You go into the second part of it, President Zelensky raises to President Trump call, which the House managers have conveniently left that out all the time that President Zelensky raises, hey, I've got some staff who's meeting with Rudy Giuliani. The president then responds, yes, thanks for getting a chance to meet with him. There are people that asked questions about that.
If the president has a belief that there is real corruption there, then there's real corruption there. And obviously there is a lot more than phone calls the House managers have talked about, but again, they're trying to strike it, this was his motivation, then the White House is going to step up and make their side to say, no, this is really what the president's motivation was or say, or they're going to say, no, this was his motivation.
TAPPER: Do you think President Trump is really concerned about corruption?
LANGFORD: Yes, I do. Actually I think he's concerned about corruption. I also think he is concerned about the people of Ukraine and the war that's there. And the House managers have tried to say he's not concerned about them at all when the president stepped up, provided lethal aid, provided aid in the past to them, has been very clear to be able to engage in a lot of things with Ukraine over several years.
And so where President Obama would not provide lethal aid, he was sending blankets and MRE packets for food, President Trump has increased that dramatically during his time period for the last several years.
So there is this story that they're trying to allude to the president really doesn't care about anything on Ukraine, and then there is the actual facts around it, that I think have not come out yet.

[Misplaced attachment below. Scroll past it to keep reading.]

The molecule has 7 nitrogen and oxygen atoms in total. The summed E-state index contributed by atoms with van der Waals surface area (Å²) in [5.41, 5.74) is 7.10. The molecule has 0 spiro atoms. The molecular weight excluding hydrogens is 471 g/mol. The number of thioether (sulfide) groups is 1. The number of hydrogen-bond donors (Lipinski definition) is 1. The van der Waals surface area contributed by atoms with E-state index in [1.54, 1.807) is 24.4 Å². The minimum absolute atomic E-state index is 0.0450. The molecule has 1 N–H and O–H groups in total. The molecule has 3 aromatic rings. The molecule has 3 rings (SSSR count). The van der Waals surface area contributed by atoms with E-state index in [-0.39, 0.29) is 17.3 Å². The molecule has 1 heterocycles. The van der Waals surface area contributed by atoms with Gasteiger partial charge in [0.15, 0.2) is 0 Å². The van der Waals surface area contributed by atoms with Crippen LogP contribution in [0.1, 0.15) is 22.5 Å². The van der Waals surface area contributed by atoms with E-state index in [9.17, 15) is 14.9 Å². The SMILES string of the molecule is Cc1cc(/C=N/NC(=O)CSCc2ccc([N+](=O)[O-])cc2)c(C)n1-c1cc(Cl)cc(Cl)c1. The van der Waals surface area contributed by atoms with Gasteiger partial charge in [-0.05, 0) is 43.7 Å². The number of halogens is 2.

TAPPER: I'm sorry, Wolf. Can you just give me one more example, one other example of anywhere where President Trump has ever expressed concern about corruption? Russia, Saudi Arabia, Israel? I mean, is there any example you can point to where President Trump expressed any concern about corruption?
LANGFORD: Sure I can. If you want me to send you a long list, I can send you a long list.
TAPPER: Just give me a couple of --
LANGFORD: Well, you're trying to put me on the spot to be able to talk about international world policy on that, but he's talked about corruption all over the world. So there is this spin that's out there all the time to say the president is corrupt and he likes only corrupt leaders. And so there is this constant spin in the national media. That is not true. And there are lots of areas where the president has reached out directly on areas of corruption. If you want me to send you a list on that, I can certainly be able to pull it together and get it to you. BLITZER: It sounds, Senator -- this is Wolf Blitzer, it sounds like you've already made up your mind. Is that right?